I’m a restless sleeper. I don’t know if I toss at night, but I definitely turn.
I sleep on my sides. Unable to agree upon the right or left side, I switch between the two like a broken rotisserie. Each time I switch, I wake up. Or is it that I wake up and then I switch? I really haven’t pinned down the cause and effect of my sleeping disorders. However, I assume if I keep writing, someone out there will figure it out.
I have this reoccurring fear that abnormal psychology classes use my columns for case studies; each discussion centering around the question, “What is Mr. Bursch’s real problem?” I’d like to talk more about this fear, but I want to limit today’s column to one case study.
As previously mentioned, the patient has a difficult time sleeping. I also suffer from “mild” sleep apnea. I only stop breathing about six or
seven times a night. When the sleep specialist used the term “mild,” I thought, “Well, that’s a relief. I’m glad that every day of my life I
only ‘mildly’ stop breathing a half dozen times.” For some reason the label didn’t bring the comfort it was meant to imply.
In the medical field, the term mild is frequently misused. Such as “you may experience some mild discomfort” or “you’re having a mild reaction” or “you had a mild heart attack” or “you seem to have a mild case of dying.”
Although we are supposed to take comfort in the sad reality that someone has it way worse than us, it just doesn’t seem to work that way. In fact, it usually causes mild irritation. Regardless of my apnea’s limited severity, I still tried to use one of those breathing machines that shoots air up your nose when you stop breathing.
After several failed attempts, I gave up on the contraption. Let’s just say I should have listened more carefully to the doctor’s warning that my breathing apparatus might cause some “mild discomfort.”
At this point the psychology class must be thinking, “Do you have any other sleep related symptoms?” Well, I’m glad you asked. It’s nice when people really listen to you. Besides continually turning in my sleep and occasionally forgetting to breathe, I’m also a crazy dreamer.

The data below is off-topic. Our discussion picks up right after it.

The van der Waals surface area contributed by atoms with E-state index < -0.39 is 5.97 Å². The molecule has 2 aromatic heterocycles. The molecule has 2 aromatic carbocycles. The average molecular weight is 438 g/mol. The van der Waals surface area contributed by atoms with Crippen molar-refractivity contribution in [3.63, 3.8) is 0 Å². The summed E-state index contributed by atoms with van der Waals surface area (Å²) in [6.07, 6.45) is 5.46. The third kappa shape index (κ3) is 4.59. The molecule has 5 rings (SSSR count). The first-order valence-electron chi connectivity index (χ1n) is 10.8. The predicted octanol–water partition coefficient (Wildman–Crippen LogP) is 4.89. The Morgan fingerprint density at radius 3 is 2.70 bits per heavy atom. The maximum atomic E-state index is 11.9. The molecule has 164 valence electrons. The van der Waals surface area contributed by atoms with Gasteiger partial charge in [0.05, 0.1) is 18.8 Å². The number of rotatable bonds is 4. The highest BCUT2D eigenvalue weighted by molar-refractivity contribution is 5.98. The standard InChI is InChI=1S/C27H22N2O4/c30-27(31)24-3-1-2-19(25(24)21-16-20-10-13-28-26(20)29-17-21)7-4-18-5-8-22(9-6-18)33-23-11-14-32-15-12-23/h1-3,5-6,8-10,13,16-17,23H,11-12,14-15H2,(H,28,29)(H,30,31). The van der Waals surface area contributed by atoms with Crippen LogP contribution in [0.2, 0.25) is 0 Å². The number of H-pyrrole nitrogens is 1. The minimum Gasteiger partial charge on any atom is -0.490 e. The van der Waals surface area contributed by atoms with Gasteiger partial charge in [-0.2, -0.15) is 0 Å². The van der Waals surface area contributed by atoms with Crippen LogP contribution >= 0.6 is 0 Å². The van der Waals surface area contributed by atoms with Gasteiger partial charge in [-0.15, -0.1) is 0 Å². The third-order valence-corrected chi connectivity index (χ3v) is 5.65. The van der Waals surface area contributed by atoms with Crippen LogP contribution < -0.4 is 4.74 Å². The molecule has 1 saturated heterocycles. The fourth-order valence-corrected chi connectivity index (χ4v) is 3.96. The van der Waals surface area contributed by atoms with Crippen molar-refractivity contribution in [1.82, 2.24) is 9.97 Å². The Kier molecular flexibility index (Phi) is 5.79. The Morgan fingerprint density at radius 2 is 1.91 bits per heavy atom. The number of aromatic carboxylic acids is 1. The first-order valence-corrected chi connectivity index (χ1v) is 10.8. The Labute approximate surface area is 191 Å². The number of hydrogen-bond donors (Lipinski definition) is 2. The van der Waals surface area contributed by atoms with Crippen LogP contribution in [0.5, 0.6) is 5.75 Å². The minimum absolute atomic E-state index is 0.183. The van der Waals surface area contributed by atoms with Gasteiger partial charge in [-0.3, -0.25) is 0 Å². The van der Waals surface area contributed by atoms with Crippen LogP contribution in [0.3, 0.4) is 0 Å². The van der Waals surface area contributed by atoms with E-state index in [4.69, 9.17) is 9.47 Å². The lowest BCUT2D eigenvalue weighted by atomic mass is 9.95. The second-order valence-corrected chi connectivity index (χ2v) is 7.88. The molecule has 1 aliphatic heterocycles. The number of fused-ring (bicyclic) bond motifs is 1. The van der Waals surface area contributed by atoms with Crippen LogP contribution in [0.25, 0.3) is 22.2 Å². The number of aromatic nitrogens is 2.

These aren’t the “I have a dream” kind of dreams. They’re the “Oh no, I’m late to church and I forgot my sermon and I’m in my underwear and the guy in the third row looks like an iguana, and why is everyone speaking in French, and wait a second, the walls are moving, and wow, can you believe this, I’m flying and … “
Oh wait a second, time to wake up and turn.
Where was I “… Oh yah, it’s not a church, it’s a ship and we are all fighting an apocalyptic war against these green people who look similar to the abnormal psychology professor I had at Green River Community College” and … “Oh, time to stop breathing.”
So goes the night, and so goes my life. I’m well aware these issues are minor or mild inconveniences within the range of human misery. Even so I just needed you to understand why I usually look a little tired, why I just ordered a more expensive bed, why I’m “mildly” addicted to coffee and why I don’t always greet the morning with a smile and a song.
I also wanted you to know why I try my best to encourage people. If you are like me, you need encouragement, acceptance and motivation. You need an advocate to greet you after a restless slumber. You need someone who is willing to meet you in your grumpy discombobulated state. Someone who understands your current condition but still challenges you to embrace God’s best for your day.
I believe God is faithful. I believe His mercies are new every morning. In Christ, every day has meaning, purpose and beauty. Each of us must contend for this beauty. Even when we greet the dawn after a mildly restless night.
“Live from Seattle with Doug Bursch” can be heard 4-6 p.m. weekdays on KGNW 820 AM. Doug Bursch also pastors Evergreen Foursquare Church. Evergreen meets at 10 a.m. Sundays at 2407 M St. SE next to Pioneer Elementary School. He can be reached at www.fairlyspiritual.org or firstname.lastname@example.org.